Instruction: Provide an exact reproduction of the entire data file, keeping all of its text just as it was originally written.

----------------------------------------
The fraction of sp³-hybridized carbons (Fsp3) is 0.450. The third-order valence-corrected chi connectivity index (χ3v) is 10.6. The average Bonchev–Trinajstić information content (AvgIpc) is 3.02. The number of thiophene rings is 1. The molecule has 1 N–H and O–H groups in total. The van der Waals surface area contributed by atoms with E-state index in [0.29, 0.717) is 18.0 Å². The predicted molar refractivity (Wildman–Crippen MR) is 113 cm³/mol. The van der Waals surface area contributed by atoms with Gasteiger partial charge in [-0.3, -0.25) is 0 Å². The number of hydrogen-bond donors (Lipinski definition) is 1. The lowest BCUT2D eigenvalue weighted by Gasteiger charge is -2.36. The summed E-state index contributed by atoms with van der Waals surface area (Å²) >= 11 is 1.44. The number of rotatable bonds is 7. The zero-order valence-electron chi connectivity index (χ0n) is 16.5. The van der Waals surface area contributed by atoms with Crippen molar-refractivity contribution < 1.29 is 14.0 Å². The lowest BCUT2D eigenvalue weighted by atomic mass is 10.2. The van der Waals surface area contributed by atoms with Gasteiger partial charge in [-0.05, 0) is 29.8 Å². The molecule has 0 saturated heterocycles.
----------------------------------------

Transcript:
The fraction of sp³-hybridized carbons (Fsp3) is 0.450. The third-order valence-corrected chi connectivity index (χ3v) is 10.6. The average Bonchev–Trinajstić information content (AvgIpc) is 3.02. The number of thiophene rings is 1. The molecule has 1 N–H and O–H groups in total. The van der Waals surface area contributed by atoms with E-state index in [0.29, 0.717) is 18.0 Å². The predicted molar refractivity (Wildman–Crippen MR) is 113 cm³/mol. The van der Waals surface area contributed by atoms with Gasteiger partial charge in [-0.3, -0.25) is 0 Å². The number of hydrogen-bond donors (Lipinski definition) is 1. The lowest BCUT2D eigenvalue weighted by Gasteiger charge is -2.36. The summed E-state index contributed by atoms with van der Waals surface area (Å²) >= 11 is 1.44. The number of rotatable bonds is 7. The zero-order valence-electron chi connectivity index (χ0n) is 16.5. The van der Waals surface area contributed by atoms with Crippen molar-refractivity contribution < 1.29 is 14.0 Å². The lowest BCUT2D eigenvalue weighted by atomic mass is 10.2. The van der Waals surface area contributed by atoms with Gasteiger partial charge in [-0.05, 0) is 29.8 Å². The molecule has 0 saturated heterocycles.